Rethink the class design

A class is useful because it allows us to encapsulate data and functions and assure that any necessary constrains (called invariants in computer science) are always enforced. For example, we might specify a shape for which the area must always be at least 7. However this shape is not that, so there's not much point in making the width and height as protected or private here. It makes even less sense in this particular case because the setters and getters mentioned above mean that any other piece of code can arbitrarily modify those values anyway.

Don't use std::endl if you don't really need it

The difference betweeen std::endl and '\n' is that '\n' just emits a newline character, while std::endl actually flushes the stream. This can be time-consuming in a program with a lot of I/O and is rarely actually needed. It's best to only use std::endl when you have some good reason to flush the stream and it's not very often needed for simple programs such as this one. Avoiding the habit of using std::endl when '\n' will do will pay dividends in the future as you write more complex programs with more I/O and where performance needs to be maximized. See Sl.io.50 for more details.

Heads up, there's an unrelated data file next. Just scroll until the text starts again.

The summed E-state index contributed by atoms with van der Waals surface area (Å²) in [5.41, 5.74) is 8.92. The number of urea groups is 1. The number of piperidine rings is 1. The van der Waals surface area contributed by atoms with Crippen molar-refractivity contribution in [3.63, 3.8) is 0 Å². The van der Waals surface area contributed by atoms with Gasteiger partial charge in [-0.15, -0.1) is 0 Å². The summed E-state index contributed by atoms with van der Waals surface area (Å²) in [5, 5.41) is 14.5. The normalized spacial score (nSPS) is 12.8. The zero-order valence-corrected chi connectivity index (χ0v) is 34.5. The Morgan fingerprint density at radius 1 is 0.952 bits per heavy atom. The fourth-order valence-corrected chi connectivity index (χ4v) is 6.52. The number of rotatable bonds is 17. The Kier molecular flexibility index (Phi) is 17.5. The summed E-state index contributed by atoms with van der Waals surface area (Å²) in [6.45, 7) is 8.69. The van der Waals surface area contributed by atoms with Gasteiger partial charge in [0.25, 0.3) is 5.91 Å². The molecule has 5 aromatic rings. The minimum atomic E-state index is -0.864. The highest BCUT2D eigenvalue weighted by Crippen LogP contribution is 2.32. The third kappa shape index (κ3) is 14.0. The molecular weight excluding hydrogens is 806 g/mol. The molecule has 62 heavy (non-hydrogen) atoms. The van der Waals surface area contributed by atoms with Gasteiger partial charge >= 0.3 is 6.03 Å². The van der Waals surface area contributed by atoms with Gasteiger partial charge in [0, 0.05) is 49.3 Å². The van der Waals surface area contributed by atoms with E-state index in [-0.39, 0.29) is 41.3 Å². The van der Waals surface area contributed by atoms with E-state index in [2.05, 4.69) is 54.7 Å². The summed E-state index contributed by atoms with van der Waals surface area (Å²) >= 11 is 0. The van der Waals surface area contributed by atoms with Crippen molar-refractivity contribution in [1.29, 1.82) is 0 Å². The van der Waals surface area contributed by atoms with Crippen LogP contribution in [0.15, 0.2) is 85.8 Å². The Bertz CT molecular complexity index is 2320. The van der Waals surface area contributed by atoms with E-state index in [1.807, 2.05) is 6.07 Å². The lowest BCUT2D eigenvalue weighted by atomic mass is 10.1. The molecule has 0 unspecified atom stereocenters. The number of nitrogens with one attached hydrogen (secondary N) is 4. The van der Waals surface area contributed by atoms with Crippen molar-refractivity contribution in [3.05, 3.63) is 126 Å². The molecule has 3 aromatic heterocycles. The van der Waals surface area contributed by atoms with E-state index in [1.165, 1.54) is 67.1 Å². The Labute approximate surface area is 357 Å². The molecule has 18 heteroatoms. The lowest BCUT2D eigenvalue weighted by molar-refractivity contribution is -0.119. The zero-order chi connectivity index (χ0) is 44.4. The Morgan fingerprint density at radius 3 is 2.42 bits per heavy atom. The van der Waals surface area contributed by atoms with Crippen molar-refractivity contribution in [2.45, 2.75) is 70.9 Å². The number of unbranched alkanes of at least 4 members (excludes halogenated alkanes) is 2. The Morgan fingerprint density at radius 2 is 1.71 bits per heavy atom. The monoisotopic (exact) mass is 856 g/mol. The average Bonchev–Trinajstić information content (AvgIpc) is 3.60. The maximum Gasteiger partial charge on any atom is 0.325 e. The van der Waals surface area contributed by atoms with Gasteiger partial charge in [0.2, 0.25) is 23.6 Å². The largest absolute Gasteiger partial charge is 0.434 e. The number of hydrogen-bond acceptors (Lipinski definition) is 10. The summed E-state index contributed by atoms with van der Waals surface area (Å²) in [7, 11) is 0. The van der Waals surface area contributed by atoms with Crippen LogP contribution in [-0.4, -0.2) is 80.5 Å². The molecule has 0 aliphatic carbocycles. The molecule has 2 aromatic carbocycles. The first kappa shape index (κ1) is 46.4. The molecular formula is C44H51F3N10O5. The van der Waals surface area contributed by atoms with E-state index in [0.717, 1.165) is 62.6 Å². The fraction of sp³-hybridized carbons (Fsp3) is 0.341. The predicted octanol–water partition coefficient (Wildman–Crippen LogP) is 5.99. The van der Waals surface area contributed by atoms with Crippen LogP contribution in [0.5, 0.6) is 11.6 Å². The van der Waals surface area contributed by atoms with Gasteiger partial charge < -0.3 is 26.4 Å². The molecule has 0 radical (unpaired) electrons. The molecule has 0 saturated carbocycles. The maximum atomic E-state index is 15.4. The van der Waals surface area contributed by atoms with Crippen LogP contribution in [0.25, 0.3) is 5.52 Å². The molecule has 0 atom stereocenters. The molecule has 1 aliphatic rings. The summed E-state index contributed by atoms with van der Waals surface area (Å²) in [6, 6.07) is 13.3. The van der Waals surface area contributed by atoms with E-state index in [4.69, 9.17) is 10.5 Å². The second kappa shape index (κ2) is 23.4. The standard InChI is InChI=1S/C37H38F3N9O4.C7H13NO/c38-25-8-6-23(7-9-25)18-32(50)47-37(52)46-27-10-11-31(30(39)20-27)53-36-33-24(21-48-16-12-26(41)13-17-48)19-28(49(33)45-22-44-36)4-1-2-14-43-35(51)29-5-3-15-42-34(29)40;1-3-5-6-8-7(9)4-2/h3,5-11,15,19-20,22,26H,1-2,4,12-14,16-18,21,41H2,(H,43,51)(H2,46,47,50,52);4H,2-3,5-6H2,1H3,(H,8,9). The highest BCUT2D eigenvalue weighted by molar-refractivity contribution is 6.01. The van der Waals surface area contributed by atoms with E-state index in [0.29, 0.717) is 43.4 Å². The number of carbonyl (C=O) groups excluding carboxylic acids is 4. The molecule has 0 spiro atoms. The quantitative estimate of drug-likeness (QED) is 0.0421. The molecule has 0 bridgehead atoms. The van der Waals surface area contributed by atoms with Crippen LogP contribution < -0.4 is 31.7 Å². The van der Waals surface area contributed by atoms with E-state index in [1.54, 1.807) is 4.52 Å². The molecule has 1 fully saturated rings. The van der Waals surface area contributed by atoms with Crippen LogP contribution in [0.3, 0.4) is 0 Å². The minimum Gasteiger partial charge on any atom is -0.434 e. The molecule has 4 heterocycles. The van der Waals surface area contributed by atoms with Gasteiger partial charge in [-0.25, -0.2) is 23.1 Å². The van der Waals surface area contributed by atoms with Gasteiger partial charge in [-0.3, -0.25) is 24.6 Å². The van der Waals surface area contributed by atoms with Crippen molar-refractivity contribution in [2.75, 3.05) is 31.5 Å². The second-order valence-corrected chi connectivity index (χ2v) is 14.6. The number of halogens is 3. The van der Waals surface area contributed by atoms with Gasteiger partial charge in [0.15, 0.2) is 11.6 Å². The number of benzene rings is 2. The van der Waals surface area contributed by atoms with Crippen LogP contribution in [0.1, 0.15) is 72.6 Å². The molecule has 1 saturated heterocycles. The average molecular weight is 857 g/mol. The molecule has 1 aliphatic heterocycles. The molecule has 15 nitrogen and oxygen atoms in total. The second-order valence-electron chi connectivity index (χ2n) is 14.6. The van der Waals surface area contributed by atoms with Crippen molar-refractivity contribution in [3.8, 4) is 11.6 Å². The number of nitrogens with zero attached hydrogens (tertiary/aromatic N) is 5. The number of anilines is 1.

Think carefully about signed vs. unsigned integers

What would it mean if a rectangle had a negative number for its width or height? If you don't have a good answer for that question, it might be better to have those data members be unsigned instead of int.

Separate input, output and calculation